Autumn jewels: Recipes with cranberries

Jen Klein

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I live in cranberry country and we are at the tail end of harvesting season. It has been a banner year for cranberries around here. One of the last bogs in our area to be harvested is just down the street from me, and this morning I walked there to watch the activity with my daughter, my dog and a close friend. With the last of the fall color on the trees, the blue sky with white fluffy clouds passing was beautiful.

Cranberry bog

Cranberries are beautiful and tart

Cranberries, the ubiquitous Thanksgiving sauce ingredient, are the fruit of low, evergreen shrubs. The berries are a beautiful deep red when fully ripe, and fairly firm. Cranberries are extremely tart and definitely need sweetening. From a health perspective, ongoing research indicates that cranberry consumption contributes to cardiovascular and immune system health - and they may have anti-cancer properties, too.

Cranberry bogs

Cranberries are grown in bogs surrounded by a ditch that is a part of the irrigation and flooding system. Though one typically sees pictures of bogs when they are flooded, they are not flooded year round. The bogs are flooded mid-winter to protect the plants from extreme cold (we ice skate on the frozen bogs), and during harvesting season. Otherwise, the bogs are just irrigated regularly to maintain soil moisture. The cranberry bogs in our town contribute to the sense of open space in an otherwise populated suburb!

Harvesting cranberries

Cranberries can be dry-harvested or wet-harvested. Dry-harvested cranberries are sold as fresh fruit while wet-harvested cranberries are processed into juices, canned sauce and other uses - and it's the wet harvesting that is so fun to watch. The bog is flooded, then the bog owners climb aboard these specialized vehicles that dislodge the berries from the bush and ride around the bog. The berries float to the surface and are gathered into a compact area near the edge of the bog with booms. Typically, the berries are sucked up into a truck from there, but in the larger operations, helicopters are increasingly used to carry the harvest away. We are fortunate that the bog owners down the street have permission from the cranberry grower's collective to sell a certain amount of berries direct from the bog each year. I swear these very fresh and juicy berries are more flavorful than anything I've found in the stores, fresh, frozen, canned, juiced, or whatever. If you can get your hands on some very fresh berries, do it!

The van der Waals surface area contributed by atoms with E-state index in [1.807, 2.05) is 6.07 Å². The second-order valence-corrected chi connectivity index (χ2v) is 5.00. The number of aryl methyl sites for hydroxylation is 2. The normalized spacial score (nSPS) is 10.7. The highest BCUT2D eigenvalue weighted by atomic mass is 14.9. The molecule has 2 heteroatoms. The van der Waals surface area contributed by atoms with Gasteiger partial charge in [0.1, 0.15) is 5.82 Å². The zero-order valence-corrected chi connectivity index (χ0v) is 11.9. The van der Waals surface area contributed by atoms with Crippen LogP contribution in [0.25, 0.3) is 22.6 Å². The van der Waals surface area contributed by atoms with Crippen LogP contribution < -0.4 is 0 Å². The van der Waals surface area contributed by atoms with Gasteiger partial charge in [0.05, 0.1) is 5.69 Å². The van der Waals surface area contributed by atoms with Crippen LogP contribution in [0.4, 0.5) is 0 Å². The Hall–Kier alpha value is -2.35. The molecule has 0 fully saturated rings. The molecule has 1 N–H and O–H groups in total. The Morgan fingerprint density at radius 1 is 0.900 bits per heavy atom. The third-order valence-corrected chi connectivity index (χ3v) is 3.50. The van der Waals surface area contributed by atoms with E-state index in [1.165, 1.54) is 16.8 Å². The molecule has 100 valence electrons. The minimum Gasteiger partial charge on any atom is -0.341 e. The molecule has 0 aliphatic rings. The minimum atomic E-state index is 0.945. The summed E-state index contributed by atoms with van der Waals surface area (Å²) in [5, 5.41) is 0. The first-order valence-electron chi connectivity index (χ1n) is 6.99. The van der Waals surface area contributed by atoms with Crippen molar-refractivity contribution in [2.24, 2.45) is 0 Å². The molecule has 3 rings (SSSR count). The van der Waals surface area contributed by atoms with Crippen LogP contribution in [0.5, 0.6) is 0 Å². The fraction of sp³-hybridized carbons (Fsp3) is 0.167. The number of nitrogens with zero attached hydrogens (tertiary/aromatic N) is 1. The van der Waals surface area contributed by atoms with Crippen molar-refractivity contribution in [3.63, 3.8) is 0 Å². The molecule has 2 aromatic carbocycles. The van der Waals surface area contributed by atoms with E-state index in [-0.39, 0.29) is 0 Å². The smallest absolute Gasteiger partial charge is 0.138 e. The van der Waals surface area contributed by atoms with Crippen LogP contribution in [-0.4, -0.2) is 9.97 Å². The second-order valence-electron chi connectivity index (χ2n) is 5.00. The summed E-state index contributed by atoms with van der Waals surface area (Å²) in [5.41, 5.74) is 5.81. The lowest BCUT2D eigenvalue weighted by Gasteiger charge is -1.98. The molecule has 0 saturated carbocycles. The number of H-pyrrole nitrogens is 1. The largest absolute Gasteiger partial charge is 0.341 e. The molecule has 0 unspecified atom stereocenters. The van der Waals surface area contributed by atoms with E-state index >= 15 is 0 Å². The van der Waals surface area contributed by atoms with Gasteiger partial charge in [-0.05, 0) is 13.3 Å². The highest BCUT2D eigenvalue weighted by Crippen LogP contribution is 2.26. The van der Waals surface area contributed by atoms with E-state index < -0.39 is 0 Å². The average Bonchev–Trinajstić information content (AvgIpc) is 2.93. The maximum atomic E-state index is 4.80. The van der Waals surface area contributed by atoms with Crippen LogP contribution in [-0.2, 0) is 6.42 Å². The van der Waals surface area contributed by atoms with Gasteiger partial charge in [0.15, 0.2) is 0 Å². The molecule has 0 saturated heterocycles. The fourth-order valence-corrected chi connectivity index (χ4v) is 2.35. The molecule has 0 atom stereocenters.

Cooking with cranberries

Aside from cranberry sauce on Thanksgiving (and I have a fabulous cranberry sauce recipe on the way for Thanksgiving), there are many ways to use cranberries:

  • Use dried, sweetened cranberries in your everyday salad.
  • Add a handful of dried or fresh cranberries to an apple or pear pie - or even peach cobbler! - for a surprising and tart counterpoint. Not to mention pretty.
  • Use dried cranberries in place of raisins in just about any recipe.
  • Add frozen cranberries to muffins and breads.
  • Make a cranberry relish for use on pork and poultry year round.

Generally speaking, cranberries complement pork and poultry well, and are well complemented by orange. One of our favorite family recipes is pork chops with cranberry and orange.

Cranberry recipes

Cranberry baked beans

2 c cranberry sauce 1 (8 oz) can tomato sauce 2 (31 ox each) cans pork and beans, undrained 1 tbsp Dijon mustard 1/2 c chopped onion 6 strips bacon, halved 3 tbsp brown sugar Preheat oven to 350 degrees F. Combine cranberry sauce, tomato sauce, beans, mustard and onion in a greased 13x9x2-inch baking dish. Lay bacon on top and sprinkle with brown sugar. Bake for 1 hour.

Cranberry orange tart

1 c slivered almonds 1/2 c unsalted butter, cut into cubes 3/4 to 1 c brown sugar, divided 1-1/2 c all-purpose flour 1 egg 1/4 c orange juice 1 envelope unflavored gelatin 1 c orange marmalade 4-1/2 c fresh cranberries Preheat oven to 350 degrees F. In a food processor, pulse the almonds until they are finely ground. Add butter, 3 tablespoons packed brown sugar, 1 cup flour and the egg. Process until the mixture forms a ball. Add remaining flour and repeat. Press dough into 10-inch tart pan. Chill for 20 minutes. Bake 20 to 25 minutes or until edges are golden. Cool. In a saucepan, combine orange juice and gelatin and let stand 5 minutes until gelatin is softened. Stir over low heat until gelatin is completely dissolved. Add in 2/3 cup of the marmalade and 1/2 to 3/4 cup of brown sugar (depending on how sweet you like your tarts). Bring to a boil, then stir in the cranberries. Reduce the heat to a simmer, cover and cook for 10 minutes. Remove from heat and skim off any foam. Pour the mixture into the cooled crust. Chill several hours or overnight. Just before serving, melt remaining marmalade and brush over the top of the tart.

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